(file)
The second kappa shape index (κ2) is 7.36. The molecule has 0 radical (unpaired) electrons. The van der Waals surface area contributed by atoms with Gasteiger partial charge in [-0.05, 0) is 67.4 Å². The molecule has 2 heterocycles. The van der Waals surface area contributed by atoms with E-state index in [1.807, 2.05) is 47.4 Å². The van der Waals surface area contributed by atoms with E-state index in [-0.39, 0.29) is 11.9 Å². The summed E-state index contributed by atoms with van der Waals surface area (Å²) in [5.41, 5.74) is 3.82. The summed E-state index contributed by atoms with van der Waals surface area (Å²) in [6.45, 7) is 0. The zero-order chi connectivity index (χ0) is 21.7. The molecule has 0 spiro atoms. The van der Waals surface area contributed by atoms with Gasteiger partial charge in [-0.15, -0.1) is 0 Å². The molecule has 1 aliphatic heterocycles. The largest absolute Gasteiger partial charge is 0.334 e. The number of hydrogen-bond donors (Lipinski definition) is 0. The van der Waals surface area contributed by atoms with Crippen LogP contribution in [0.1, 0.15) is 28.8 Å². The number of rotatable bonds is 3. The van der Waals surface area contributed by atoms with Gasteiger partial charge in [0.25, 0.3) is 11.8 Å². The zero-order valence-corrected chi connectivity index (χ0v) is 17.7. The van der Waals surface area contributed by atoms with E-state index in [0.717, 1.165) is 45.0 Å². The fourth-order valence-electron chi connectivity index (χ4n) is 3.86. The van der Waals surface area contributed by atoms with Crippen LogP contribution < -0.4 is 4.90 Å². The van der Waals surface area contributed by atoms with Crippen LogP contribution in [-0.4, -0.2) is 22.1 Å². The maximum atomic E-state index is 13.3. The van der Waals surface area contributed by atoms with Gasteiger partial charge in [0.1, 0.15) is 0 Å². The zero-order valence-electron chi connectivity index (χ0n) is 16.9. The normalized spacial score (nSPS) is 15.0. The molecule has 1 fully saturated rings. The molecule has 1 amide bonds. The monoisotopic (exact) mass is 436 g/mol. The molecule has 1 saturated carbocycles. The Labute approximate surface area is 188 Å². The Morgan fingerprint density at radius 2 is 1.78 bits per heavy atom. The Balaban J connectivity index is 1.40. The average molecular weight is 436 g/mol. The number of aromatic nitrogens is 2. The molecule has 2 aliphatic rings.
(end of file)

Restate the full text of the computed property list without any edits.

The second kappa shape index (κ2) is 7.36. The molecule has 0 radical (unpaired) electrons. The van der Waals surface area contributed by atoms with Gasteiger partial charge in [-0.05, 0) is 67.4 Å². The molecule has 2 heterocycles. The van der Waals surface area contributed by atoms with E-state index in [1.807, 2.05) is 47.4 Å². The van der Waals surface area contributed by atoms with E-state index in [-0.39, 0.29) is 11.9 Å². The summed E-state index contributed by atoms with van der Waals surface area (Å²) in [5.41, 5.74) is 3.82. The summed E-state index contributed by atoms with van der Waals surface area (Å²) in [6.45, 7) is 0. The zero-order chi connectivity index (χ0) is 21.7. The molecule has 0 spiro atoms. The van der Waals surface area contributed by atoms with Gasteiger partial charge in [-0.15, -0.1) is 0 Å². The molecule has 1 aliphatic heterocycles. The largest absolute Gasteiger partial charge is 0.334 e. The number of hydrogen-bond donors (Lipinski definition) is 0. The van der Waals surface area contributed by atoms with Crippen LogP contribution in [0.1, 0.15) is 28.8 Å². The number of rotatable bonds is 3. The van der Waals surface area contributed by atoms with Gasteiger partial charge in [0.25, 0.3) is 11.8 Å². The zero-order valence-corrected chi connectivity index (χ0v) is 17.7. The van der Waals surface area contributed by atoms with E-state index in [0.717, 1.165) is 45.0 Å². The fourth-order valence-electron chi connectivity index (χ4n) is 3.86. The van der Waals surface area contributed by atoms with Crippen LogP contribution < -0.4 is 4.90 Å². The van der Waals surface area contributed by atoms with Crippen LogP contribution in [-0.4, -0.2) is 22.1 Å². The maximum atomic E-state index is 13.3. The van der Waals surface area contributed by atoms with Gasteiger partial charge in [0.1, 0.15) is 0 Å². The zero-order valence-electron chi connectivity index (χ0n) is 16.9. The normalized spacial score (nSPS) is 15.0. The molecule has 1 fully saturated rings. The molecule has 1 amide bonds. The monoisotopic (exact) mass is 436 g/mol. The molecule has 1 saturated carbocycles. The Labute approximate surface area is 188 Å². The Morgan fingerprint density at radius 2 is 1.78 bits per heavy atom. The Balaban J connectivity index is 1.40. The average molecular weight is 436 g/mol. The number of aromatic nitrogens is 2. The molecule has 2 aliphatic rings.